Contributors should submit an abstract of their essay for this volume (c. 200-300 words) to the editors Caroline Blyth (c.blyth[at]auckland.ac.nz) and Alison Jack (A.Jack[at]ed.ac.uk) by 30 April 2016. Final essays should be 5000-6000 words in length and submitted by 31 December, 2016.
If you wish more information, or have any questions about the volume, please contact Caroline or Alison.
For our final advent offering of 2015, I thought I’d share some images of a gospel tradition that follows shortly after the story of the nativity. In Matthew 2.13-23, after the magi have paid their visit, God visits Joseph in a dream and tells him to take his family and flee to Egypt, as Herod intends to search for the child and kill him. This tradition has become very popular in art, with paintings from across the centuries showing these dramatic events as they unfold.
Often, artists have captured the family making this long and difficult journey, travelling through hostile territory, looking weary and unsure.
Other artists have added to the gospel traditions, showing the family taking a rest on the journey, perhaps to emphasise how long and tiring their travels were.
Mary is snoozing with Jesus in the embrace of a Sphinx!
Less often, we see the journey as it reaches its end, and the holy family arrive at their destination.
One of my favourite images of this gospel tradition, however, has to be this modern take by Russian artist Ivan Korshunov.
I love this visual interpretation of the story – Mary and Joseph are depicted as strong, confident characters, content in the knowledge that they are going to outrun any dangers that are snapping at their heels. On their motorcycle, they have speed and power. Mary smiles contentedly, her limbs wrapped around Joseph in a gesture of both comfort and desire. Even the infant Jesus seems blissfully unaware of his surroundings, snugly sheltering on his mother’s back. This is a family of refugees that exudes contentment and care, looking ahead to the safety of the life that awaits them in a new land, far away from Herod’s grasp.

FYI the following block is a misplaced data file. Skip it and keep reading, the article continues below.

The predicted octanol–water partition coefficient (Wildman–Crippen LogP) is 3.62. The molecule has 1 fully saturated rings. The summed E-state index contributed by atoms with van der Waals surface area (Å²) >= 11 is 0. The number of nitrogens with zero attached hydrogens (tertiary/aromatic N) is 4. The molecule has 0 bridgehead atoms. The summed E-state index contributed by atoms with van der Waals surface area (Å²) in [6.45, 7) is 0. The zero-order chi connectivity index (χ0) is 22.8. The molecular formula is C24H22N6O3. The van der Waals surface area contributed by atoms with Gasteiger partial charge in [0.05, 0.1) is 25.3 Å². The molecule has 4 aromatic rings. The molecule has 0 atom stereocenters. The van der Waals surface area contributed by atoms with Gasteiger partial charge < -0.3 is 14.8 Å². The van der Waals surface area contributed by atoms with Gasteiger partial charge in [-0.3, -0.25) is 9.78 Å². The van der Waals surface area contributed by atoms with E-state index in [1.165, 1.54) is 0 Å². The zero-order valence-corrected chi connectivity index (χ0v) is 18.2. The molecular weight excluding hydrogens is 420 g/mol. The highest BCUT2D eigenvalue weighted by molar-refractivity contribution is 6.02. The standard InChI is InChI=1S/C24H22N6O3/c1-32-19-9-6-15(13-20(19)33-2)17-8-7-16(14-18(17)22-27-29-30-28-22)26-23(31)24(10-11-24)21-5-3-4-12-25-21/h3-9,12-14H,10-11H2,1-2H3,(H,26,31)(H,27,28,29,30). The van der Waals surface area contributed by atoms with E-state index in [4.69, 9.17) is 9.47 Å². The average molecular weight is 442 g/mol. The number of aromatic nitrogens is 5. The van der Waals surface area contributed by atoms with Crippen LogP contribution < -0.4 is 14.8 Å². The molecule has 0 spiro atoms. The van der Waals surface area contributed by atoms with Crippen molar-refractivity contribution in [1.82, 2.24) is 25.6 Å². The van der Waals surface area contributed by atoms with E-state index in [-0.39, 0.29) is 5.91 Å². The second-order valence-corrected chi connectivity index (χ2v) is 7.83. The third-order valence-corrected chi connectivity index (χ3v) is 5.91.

Well, that’s it for 2015. From all of us at the Auckland Theology and Religion blog, health and happiness to you and yours over this festive period and we look forward to sharing more with you on the blog in 2016.
With only two sleeps to go, today’s penultimate Advent offering brings us another beautiful image of the nativity, capturing the moment when the shepherds come to pay homage to the infant Jesus. The artist, N.C. Wyeth, uses light and darkness to great effect here, bringing a sense of wonder to the scene. As the shepherds crowd into the dark space of the byre, the only light source seems to be the infant Jesus himself, whose tiny sleeping body is emanating a warm glow that brightens his mother’s face and radiates towards those who draw near to him.